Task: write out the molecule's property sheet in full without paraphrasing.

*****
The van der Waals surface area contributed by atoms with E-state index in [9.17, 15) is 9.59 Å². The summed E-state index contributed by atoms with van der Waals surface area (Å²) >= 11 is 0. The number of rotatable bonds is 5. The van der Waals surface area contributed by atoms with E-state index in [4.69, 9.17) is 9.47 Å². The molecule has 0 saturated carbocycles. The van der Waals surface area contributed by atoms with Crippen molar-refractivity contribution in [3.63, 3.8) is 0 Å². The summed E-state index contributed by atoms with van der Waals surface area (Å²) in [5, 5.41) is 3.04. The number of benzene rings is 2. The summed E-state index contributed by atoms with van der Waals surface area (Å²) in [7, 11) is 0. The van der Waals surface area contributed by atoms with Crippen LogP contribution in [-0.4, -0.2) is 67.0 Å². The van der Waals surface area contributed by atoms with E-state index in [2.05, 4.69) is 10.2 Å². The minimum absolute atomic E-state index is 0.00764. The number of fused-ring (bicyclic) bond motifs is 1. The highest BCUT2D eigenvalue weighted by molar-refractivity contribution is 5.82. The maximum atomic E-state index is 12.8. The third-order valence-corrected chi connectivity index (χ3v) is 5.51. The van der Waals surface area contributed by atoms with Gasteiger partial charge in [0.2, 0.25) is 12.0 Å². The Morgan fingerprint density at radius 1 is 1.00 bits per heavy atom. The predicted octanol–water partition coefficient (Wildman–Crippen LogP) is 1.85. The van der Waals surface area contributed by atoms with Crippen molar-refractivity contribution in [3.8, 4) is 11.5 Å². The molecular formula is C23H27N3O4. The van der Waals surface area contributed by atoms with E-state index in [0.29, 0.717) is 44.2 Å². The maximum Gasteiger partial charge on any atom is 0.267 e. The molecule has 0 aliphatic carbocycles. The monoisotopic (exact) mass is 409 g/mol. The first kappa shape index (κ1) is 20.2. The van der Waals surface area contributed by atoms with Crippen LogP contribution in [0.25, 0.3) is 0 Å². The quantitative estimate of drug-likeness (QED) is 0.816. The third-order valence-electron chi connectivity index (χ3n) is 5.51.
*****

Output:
The van der Waals surface area contributed by atoms with E-state index in [9.17, 15) is 9.59 Å². The summed E-state index contributed by atoms with van der Waals surface area (Å²) >= 11 is 0. The number of rotatable bonds is 5. The van der Waals surface area contributed by atoms with E-state index in [4.69, 9.17) is 9.47 Å². The molecule has 0 saturated carbocycles. The van der Waals surface area contributed by atoms with Crippen molar-refractivity contribution in [3.63, 3.8) is 0 Å². The summed E-state index contributed by atoms with van der Waals surface area (Å²) in [5, 5.41) is 3.04. The number of benzene rings is 2. The summed E-state index contributed by atoms with van der Waals surface area (Å²) in [7, 11) is 0. The van der Waals surface area contributed by atoms with Crippen LogP contribution in [-0.4, -0.2) is 67.0 Å². The van der Waals surface area contributed by atoms with E-state index in [2.05, 4.69) is 10.2 Å². The minimum absolute atomic E-state index is 0.00764. The number of fused-ring (bicyclic) bond motifs is 1. The highest BCUT2D eigenvalue weighted by molar-refractivity contribution is 5.82. The maximum atomic E-state index is 12.8. The third-order valence-corrected chi connectivity index (χ3v) is 5.51. The van der Waals surface area contributed by atoms with Gasteiger partial charge in [0.2, 0.25) is 12.0 Å². The Morgan fingerprint density at radius 1 is 1.00 bits per heavy atom. The predicted octanol–water partition coefficient (Wildman–Crippen LogP) is 1.85. The van der Waals surface area contributed by atoms with Crippen molar-refractivity contribution in [3.8, 4) is 11.5 Å². The molecular formula is C23H27N3O4. The van der Waals surface area contributed by atoms with E-state index in [0.29, 0.717) is 44.2 Å². The maximum Gasteiger partial charge on any atom is 0.267 e. The molecule has 0 aliphatic carbocycles. The monoisotopic (exact) mass is 409 g/mol. The first kappa shape index (κ1) is 20.2. The van der Waals surface area contributed by atoms with Crippen LogP contribution in [0.25, 0.3) is 0 Å². The quantitative estimate of drug-likeness (QED) is 0.816. The third-order valence-electron chi connectivity index (χ3n) is 5.51.